Food & Drink

Food dot com



Unless you’ve been living under a cyber-rock, you already know that Google is the hottest way to find the most information about almost anything in the shortest time. I type in “food” and Google finds 121 million Web sites within .25 seconds. The word “recipes” renders 28 million choices in .26 seconds. Anything you might want to know about food is available: restaurants, recipes and sources for any herb, spice, fish, fowl, meat or produce. Here are a few culinary Web sites worth checking out.

Saveur magazine, one of the best food glossies, can be found online at In addition to articles of interest to any foodie, many of their recipes are archived.

For those who want to look like a chef, there’s, a source for chef togs in colors and patterns to match any kitchen, as well as cooking tools, cutlery and sharpeners.

At, you can sign up for newsletters with weekly themed recipes, browse links to food sites, read a Chef of the Month feature, and pose culinary questions in the Ask a Chef chat room.

Celebrity chef, television personality, restaurant owner and cookbook author Todd English can be found at Try some of his many recipes available at the site — his pizza dough is excellent.

For those searching for food off the beaten path, is dedicated to ferreting out the unique, unknown restaurants and recipes not often found in mainstream publications. If you’re willing to drive 40 miles to check out a pizza or some barbecue, this site is for you.

Speaking of barbecue, offers recipes, equipment, books, links to other barbecue Web sites, smokers, fuels, flavored hardwoods and barbecue contests. Sign up for their monthly newsletter; it will likely motivate you to pursue barbecue year-round, even in the cold of winter. Also, check out, hosted by Steven Raichlen, the author of How to Grill: The Complete Illustrated Book of Barbecue Techniques and host of the television show Barbecue University.

Jessica’s Biscuit is a source of more than 9,000 cookbooks — new, old and rare — at Most of the books are discounted, some up to 75 percent.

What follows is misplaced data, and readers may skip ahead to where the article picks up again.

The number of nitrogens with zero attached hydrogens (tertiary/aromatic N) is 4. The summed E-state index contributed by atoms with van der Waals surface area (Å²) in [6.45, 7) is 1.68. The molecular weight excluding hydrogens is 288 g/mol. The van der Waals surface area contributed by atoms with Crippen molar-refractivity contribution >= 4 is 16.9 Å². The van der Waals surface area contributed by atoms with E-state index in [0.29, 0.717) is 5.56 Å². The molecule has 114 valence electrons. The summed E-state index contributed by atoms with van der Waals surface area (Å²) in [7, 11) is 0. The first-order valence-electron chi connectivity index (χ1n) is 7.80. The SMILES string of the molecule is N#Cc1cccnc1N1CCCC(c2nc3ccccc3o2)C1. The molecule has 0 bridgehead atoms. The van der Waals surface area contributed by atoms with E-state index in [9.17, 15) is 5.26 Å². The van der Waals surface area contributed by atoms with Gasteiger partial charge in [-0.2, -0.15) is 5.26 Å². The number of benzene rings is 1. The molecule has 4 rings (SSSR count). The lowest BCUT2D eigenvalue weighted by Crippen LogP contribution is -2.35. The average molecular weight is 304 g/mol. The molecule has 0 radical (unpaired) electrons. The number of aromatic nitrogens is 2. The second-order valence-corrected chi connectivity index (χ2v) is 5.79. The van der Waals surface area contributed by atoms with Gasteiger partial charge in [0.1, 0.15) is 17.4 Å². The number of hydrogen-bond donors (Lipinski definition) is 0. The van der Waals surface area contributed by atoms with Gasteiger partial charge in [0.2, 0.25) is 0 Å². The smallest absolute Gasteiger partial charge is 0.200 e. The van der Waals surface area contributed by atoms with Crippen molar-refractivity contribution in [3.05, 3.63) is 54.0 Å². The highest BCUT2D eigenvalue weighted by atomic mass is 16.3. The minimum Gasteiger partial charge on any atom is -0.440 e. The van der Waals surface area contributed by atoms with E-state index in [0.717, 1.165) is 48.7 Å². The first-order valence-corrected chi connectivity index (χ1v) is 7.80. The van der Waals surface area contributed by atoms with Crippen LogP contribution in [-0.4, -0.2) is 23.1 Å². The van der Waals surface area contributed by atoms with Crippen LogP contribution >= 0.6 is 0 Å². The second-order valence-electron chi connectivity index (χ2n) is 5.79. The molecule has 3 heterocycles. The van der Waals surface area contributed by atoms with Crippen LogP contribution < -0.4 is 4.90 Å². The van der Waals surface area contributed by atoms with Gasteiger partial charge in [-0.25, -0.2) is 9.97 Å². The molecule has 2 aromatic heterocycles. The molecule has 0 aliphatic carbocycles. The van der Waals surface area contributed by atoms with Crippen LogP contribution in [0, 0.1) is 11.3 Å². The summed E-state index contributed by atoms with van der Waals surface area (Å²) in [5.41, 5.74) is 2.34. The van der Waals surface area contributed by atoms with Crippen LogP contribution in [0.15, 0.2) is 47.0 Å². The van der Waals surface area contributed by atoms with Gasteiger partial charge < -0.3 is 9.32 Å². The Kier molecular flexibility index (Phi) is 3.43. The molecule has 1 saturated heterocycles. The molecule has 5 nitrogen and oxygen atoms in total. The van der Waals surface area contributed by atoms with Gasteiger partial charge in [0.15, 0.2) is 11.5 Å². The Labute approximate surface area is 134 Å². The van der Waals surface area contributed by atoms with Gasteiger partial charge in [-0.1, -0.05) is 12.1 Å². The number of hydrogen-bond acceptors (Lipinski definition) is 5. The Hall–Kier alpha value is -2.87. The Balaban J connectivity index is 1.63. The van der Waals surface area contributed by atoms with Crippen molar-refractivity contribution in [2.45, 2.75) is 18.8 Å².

Another source for cookbooks is, where books are often 40 percent off.

Hosted by Mary Ellen, formerly a professional chef, is a collection of thousands of recipes, as well as a culinary dictionary and a recipe converter that will turn a recipe for four into a recipe for 44. There’s also a substitution list that offers alternative ingredients if a crucial element is missing. This, like all of the sites mentioned here, is free. It’s an invaluable source for any home cook.

If you long to duplicate the cheesecake from the Cheesecake Factory or the French dressing from the Brown Derby, there’s a good chance you can find recipes for them at I can’t personally attest to the authenticity of these, but they sound worth a try.

Ethnic cooking sites abound on the Web. Lee Kum Kee is a producer of many Chinese sauces, which are used in a myriad of Asian recipes. They’re sold in most Asian markets, are high-quality, authentic and delicious. At you can search more than 200 recipes by course, ingredient or by the Lee Kum Kee product. The site also has step-by-step videos for cooking Chinese cuisine.

One site for all things Spanish is — special utensils, glazed clay pots and ingredients like Bomba and Calasparra rices, Spanish chorizo and other hard-to-find ingredients required to prepare the classic dishes of Spain. Many recipes are provided.

Or there’s, the online home of Mr. B’s in New Orleans, one of my favorite spots. The site offers recipes for some of the bistro’s best dishes: barbecued shrimp, pasta jambalaya and the Gumbo Ya-Ya — allegedly created by Paul Prudhomme when he was the chef at Commander’s Palace, another legendary New Orleans restaurant. Also check out,,, and for more Creole cooking.

There are thousands — make that millions — of other culinary sites to explore. The world is virtually at your fingertips. Experience the joy of discovery — and eat hearty, my friends.

Jeff Broder is a chowhound for Metro Times. Send comments to

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